Russell County Emergency Management is urging people to be prepared in case of an emergency, whether it's a fire, a power outage, or a weather-related disaster.
Who can forget the past two winters with multiple record-breaking snowstorms and cold temperatures! Russell County shelters operated for 4 days for up to 58 residents.
Most shelters operated without water and power while many other residents suffered at home through the power outages. Snowplow drivers, fire departments, emergency medical personnel, emergency management, social services, volunteers, and sheriff deputies worked around the clock to get roads open and evacuate residents to safety and to provide food, medicine, medical supplies, and water.
Last year, twenty-two homes homes were destroyed by fire from October 1, 20102 to July 31, 2011. Sadly, four Russell County residents lost their lives during the past two winter seasons as a result of structure fires. Previously, a resident almost lost his life from carbon monoxide poisoning while not using a heating source properly. Unfortunately, his dog did not survive. Since July 2013, Russell County has had six structure fires.
Russell County set records for the number of days with snow on the ground and the number of successive days that remained below freezing. And it could happen again this year! It is time to prepare for winter and get ready for possible bad weather. All it takes is one heavy snow or an ice storm to knock out the power to remind us that being prepared ahead of time just makes good sense.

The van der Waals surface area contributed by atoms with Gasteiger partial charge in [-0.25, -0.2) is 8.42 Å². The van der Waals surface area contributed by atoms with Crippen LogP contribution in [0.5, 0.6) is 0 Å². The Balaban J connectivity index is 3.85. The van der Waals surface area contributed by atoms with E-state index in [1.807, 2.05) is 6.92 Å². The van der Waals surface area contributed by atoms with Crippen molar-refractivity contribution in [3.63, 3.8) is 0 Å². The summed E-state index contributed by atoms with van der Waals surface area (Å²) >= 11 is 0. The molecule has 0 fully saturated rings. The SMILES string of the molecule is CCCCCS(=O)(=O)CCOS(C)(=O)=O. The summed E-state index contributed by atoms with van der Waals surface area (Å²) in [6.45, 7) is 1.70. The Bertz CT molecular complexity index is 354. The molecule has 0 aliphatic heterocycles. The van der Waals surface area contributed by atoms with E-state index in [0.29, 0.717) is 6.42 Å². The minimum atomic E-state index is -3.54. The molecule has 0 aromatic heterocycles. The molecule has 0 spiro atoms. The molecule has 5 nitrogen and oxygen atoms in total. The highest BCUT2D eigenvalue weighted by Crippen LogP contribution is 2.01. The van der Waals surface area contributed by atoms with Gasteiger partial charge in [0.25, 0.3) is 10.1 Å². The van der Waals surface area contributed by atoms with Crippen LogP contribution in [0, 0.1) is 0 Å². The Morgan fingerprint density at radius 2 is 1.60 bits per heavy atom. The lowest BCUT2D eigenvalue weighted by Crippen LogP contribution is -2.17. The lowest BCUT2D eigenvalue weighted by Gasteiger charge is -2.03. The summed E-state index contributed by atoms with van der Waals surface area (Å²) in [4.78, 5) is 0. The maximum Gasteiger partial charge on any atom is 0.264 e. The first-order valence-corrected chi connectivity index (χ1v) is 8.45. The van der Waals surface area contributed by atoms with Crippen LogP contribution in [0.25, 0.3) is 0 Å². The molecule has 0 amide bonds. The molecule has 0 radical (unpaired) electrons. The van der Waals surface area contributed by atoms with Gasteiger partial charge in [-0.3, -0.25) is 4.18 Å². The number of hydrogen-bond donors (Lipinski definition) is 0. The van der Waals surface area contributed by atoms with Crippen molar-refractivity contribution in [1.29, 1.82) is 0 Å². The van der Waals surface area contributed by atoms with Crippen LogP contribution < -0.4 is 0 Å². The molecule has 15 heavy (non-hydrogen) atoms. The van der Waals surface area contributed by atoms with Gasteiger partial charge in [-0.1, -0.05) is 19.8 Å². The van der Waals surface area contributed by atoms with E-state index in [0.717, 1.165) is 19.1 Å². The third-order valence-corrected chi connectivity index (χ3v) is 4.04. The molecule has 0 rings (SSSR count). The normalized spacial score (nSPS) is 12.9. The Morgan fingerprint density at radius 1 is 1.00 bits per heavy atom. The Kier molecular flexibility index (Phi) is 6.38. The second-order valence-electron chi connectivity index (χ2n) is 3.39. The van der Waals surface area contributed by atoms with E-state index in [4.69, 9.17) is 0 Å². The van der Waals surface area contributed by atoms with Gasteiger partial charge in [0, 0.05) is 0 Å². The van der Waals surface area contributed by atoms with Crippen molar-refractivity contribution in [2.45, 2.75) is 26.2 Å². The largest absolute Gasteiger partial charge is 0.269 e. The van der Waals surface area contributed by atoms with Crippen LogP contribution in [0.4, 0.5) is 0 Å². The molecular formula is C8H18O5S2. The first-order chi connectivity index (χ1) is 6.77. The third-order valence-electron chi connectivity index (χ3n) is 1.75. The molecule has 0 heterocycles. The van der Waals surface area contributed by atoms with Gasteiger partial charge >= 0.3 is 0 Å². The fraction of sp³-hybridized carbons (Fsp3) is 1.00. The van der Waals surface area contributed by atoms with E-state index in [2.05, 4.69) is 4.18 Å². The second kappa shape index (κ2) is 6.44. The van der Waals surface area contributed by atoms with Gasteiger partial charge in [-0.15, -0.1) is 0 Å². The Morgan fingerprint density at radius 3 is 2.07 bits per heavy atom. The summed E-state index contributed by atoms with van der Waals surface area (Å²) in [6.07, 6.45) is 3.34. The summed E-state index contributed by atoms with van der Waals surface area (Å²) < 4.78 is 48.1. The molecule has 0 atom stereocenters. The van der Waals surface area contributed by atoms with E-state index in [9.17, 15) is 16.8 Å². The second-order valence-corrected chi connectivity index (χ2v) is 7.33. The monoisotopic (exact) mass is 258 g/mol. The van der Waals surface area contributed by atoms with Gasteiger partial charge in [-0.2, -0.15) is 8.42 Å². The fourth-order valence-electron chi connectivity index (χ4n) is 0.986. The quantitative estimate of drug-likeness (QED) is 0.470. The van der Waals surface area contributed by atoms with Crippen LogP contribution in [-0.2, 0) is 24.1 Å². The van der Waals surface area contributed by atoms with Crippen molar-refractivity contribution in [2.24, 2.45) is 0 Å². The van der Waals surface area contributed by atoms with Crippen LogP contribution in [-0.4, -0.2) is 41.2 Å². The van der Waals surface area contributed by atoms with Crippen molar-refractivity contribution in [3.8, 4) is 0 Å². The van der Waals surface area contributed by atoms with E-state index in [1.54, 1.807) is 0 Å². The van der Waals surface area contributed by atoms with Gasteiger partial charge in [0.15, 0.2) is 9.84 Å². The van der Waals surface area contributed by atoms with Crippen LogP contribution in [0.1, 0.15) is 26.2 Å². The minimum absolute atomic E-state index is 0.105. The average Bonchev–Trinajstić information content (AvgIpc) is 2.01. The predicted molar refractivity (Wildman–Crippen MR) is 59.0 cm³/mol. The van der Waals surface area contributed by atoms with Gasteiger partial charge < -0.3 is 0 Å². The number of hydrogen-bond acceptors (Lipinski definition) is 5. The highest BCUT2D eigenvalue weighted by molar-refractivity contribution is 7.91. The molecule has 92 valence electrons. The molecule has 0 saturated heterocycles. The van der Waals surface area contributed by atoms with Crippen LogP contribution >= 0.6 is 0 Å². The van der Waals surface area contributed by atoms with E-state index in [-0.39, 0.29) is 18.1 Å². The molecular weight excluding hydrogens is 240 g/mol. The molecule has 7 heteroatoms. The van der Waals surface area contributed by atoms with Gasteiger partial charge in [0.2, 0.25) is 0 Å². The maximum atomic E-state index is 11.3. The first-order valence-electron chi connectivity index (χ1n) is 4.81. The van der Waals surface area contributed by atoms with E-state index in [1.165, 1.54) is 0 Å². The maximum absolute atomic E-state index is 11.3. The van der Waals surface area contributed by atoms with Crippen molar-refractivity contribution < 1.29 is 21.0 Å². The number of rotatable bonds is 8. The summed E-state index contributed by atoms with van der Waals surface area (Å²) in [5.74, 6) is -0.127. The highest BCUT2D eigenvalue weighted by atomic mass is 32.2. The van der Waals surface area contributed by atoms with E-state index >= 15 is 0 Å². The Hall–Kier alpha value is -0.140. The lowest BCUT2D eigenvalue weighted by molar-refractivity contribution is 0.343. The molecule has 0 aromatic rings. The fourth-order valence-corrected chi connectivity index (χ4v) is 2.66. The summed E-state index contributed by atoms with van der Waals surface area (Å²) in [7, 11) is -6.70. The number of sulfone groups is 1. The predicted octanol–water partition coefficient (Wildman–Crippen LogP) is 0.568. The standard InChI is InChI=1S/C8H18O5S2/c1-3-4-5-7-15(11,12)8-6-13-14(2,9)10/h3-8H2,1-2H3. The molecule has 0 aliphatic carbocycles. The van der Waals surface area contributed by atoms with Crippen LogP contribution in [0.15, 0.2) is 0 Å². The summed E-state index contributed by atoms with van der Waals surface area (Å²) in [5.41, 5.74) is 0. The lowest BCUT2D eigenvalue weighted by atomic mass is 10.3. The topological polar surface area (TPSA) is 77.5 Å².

· Make a plan.
Decide on a meeting place outside of your neighborhood if your family is separated and cannot return home because of closed roads or structure fire. Choose an out-of-town relative or friend to be your family's point of contact for emergency communications. With your family, write down your emergency plan-get a free worksheet by clicking here.
· Get a kit.
Here are basic supplies for winter weather: three days' food; three days' water (a gallon per person per day); a battery-powered and/or hand-crank radio with extra batteries; and your written family emergency plan. After you have these essential supplies, add a first aid kit, medications if needed, blankets and warm clothing, supplies for special member of your household, and pet items.
· Stay informed.
Before, during, and after a winter storm, you should listen to local media for information and instructions from emergency officials. Be aware of winter storm watches and warnings and road conditions. You can get road condition information 24/7 by calling 511.
· Heater safety.
Your safety is important to you and others, so when using a heating source, please read and follow the instructions carefully. Using a heater inappropriately can result in death, serious bodily injury, property loss, or damage from hazards of fire, explosion, burn, asphyxiation, carbon monoxide poisoning, and/or electrical shock. Some heaters, like an inadequately vented gas-fired portable heater, uses room air (oxygen) and emit carbon monoxide. The carbon monoxide emitted from certain heaters is deadly. Adequate combustion and ventilation must be provided. Using a portable gas camping heater inside a home, tent, recreational vehicle, camper, vehicle, shelter, or other enclosed areas is dangerous. In addition, when operating the heater, surfaces are extremely hot, so please keep all combustible materials clear of the heater by at least the distances recommended by the manufacturer.